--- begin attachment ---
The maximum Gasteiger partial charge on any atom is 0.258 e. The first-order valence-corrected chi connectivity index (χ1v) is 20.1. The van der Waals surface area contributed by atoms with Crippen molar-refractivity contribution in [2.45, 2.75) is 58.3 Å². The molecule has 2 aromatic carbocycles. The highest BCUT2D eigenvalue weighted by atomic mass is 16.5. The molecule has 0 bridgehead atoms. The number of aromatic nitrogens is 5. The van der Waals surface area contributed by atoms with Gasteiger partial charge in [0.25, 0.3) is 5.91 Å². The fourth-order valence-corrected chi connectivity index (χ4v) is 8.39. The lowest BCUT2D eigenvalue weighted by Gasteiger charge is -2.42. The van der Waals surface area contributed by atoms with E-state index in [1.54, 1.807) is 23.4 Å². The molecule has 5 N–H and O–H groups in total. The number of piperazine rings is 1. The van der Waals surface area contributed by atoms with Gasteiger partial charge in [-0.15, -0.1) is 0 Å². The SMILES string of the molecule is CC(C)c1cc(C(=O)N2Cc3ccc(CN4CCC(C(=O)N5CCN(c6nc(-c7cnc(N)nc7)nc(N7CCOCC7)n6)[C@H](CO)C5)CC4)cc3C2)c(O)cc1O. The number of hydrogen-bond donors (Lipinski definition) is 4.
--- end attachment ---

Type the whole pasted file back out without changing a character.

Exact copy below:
The maximum Gasteiger partial charge on any atom is 0.258 e. The first-order valence-corrected chi connectivity index (χ1v) is 20.1. The van der Waals surface area contributed by atoms with Crippen molar-refractivity contribution in [2.45, 2.75) is 58.3 Å². The molecule has 2 aromatic carbocycles. The highest BCUT2D eigenvalue weighted by atomic mass is 16.5. The molecule has 0 bridgehead atoms. The number of aromatic nitrogens is 5. The van der Waals surface area contributed by atoms with Gasteiger partial charge in [0.25, 0.3) is 5.91 Å². The fourth-order valence-corrected chi connectivity index (χ4v) is 8.39. The lowest BCUT2D eigenvalue weighted by Gasteiger charge is -2.42. The van der Waals surface area contributed by atoms with E-state index in [1.54, 1.807) is 23.4 Å². The molecule has 5 N–H and O–H groups in total. The number of piperazine rings is 1. The van der Waals surface area contributed by atoms with Gasteiger partial charge in [-0.15, -0.1) is 0 Å². The SMILES string of the molecule is CC(C)c1cc(C(=O)N2Cc3ccc(CN4CCC(C(=O)N5CCN(c6nc(-c7cnc(N)nc7)nc(N7CCOCC7)n6)[C@H](CO)C5)CC4)cc3C2)c(O)cc1O. The number of hydrogen-bond donors (Lipinski definition) is 4.